Sr. Ranger’s work a wonderful expression of the Mary’s Woods values and heritage

Caring for Creation and the Common Good

Sr. Cecilia Ranger and team honored for work to preserve Columbia River watershed

April 13, 2016

Columbia RiverFor millennia, Native Americans have fished and lived along the Columbia River’s beautiful shores. The salmon, considered a sacred fish by many of the tribal cultures in the region, shaped their culture, diets, societies and religion. However with the arrival of early European settlers, followed by the integration of Oregon and Washington into the United States after 1846, this traditional way of life was slowly upended.

In the years since, the Columbia River’s ecosystem has been reshaped by the construction of three dams, the commercialization of farmland, a rapid growth of industry, and the competing interests brought about by people who derive their livelihood from the land and water.

“Unfortunately the area’s economic and ecological conditions have suffered greatly,” said Cecilia Ranger, SNJM, who like many in the Holy Names community, has devoted much of her life to protecting the environment. “Though not necessarily due to a lack of appreciation for the earth, rather by financial need or lack of knowledge on how best to care for the land and water.”

In fact, in more recent times, economic greed and ecological elitism have prevailed. Conflicts over land and water rights have dominated the political environment in communities that share the river and its tributaries, pitting farmers, ranchers, fishermen and business owners against each other. In addition, state, federal and tribal agencies have often been at odds with each other when talking about the development and use of the some 259,000 square miles of the Columbia Watershed.

The problems are very real: from the environmental impacts of dams on salmon, to setting more stringent water quality regulations, to renegotiating the Columbia River Treaty between the U.S. and Canada, getting stakeholders to look at the watershed as a common heritage and resource shared by the community has been a challenge.

In 1997, hoping to find a creative, spiritually-driven solution, Bishop William Skylstad, Diocese of Spokane, formed an international steering committee representing U.S. and Canadian watershed dioceses and Catholic colleges and universities. The committee invited people from all walks of life to participate in a series of meetings, including members of the watershed’s industry, agriculture, fishing, education and native peoples.

“We wanted to seek the opinions and perspectives from the diverse populations in the area,” said Sr. Ranger, who served on the steering committee. “We had hoped to identify some of the regional conflicts and barriers that prevented the water and land from being used in an ethical way.”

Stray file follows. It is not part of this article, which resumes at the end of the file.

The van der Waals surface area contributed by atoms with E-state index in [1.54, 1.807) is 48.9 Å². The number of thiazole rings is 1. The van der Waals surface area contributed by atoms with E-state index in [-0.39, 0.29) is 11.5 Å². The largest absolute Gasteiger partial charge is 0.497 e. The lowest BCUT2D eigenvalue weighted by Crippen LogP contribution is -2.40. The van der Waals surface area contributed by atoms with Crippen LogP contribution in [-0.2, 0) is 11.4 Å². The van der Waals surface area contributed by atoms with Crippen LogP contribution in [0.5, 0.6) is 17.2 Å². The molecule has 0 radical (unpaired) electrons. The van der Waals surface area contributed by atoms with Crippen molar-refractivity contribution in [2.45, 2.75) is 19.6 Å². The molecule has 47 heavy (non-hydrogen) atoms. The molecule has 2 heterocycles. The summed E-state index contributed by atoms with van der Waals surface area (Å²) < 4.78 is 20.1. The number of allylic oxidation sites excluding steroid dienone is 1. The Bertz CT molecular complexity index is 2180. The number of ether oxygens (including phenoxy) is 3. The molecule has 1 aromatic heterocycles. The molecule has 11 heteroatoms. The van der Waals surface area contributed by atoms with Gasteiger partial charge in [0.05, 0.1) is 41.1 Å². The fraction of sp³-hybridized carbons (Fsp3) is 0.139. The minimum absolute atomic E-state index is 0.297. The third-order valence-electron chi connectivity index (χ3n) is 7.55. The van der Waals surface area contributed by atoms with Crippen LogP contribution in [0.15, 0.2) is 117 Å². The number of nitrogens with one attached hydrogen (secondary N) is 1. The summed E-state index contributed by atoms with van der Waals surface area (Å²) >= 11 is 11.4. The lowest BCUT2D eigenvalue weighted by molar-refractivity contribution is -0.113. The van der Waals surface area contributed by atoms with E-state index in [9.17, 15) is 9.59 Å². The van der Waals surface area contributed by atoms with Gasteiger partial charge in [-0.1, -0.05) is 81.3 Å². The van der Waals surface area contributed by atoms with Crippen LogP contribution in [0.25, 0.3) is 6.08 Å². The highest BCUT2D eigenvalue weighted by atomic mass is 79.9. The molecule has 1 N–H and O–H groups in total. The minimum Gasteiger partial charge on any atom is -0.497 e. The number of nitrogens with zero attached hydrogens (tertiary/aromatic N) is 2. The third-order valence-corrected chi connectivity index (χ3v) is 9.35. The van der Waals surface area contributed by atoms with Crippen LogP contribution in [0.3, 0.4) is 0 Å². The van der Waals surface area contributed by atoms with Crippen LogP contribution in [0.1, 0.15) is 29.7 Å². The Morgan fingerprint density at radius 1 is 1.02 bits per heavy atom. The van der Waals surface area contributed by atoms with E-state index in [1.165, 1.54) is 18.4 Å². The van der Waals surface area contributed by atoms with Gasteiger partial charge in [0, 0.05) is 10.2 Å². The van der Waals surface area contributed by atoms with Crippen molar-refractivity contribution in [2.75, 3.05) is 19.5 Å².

Motivating Sr. Ranger during this process was the idea that water was a human right. “People can’t survive without water,” she added. “Neither can plants or animals. It thus becomes the social responsibility of all of us to share the common good of the land and seek ways to work together in solving the watershed’s problems.”

The committee’s work resulted in the Columbia River Pastoral Letter, a 28-page document published in 2001 that called for “environmental justice among people of good will.” It was signed by the Catholic Bishops of the watershed, and for the last fifteen years has served as a catalyst for further discussion toward the resolution of the complex issues of the Columbia River watershed.

“We at Mary’s Woods are very pleased with the leadership and vision that our colleague, Sister Cecilia Ranger, has provided to underscore the moral imperative of ensuring a sustainable approach and future for the Columbia River basin, Mary’s Woods CEO Marvin Kaiser said. “This is a wonderful expression of the Mary’s Woods values and heritage.”

While the work is far from over, Bishop Skylstad, Sr. Ranger and members of the Steering Committee were recently honored in Spokane, Washington, for advancing ethics for the Columbia River.

“Today we see problems with water quality everywhere,” said Sr. Ranger, “From our own backyard on the Columbia River, to the water contamination issues in Michigan, and across the globe to places like India where disease spreads in the Ganga River and to Africa where young women walk for miles each day just to collect drinking water for their families.”

Sister Ranger hopes communities everywhere will care for God’s earth by providing for the common good of all.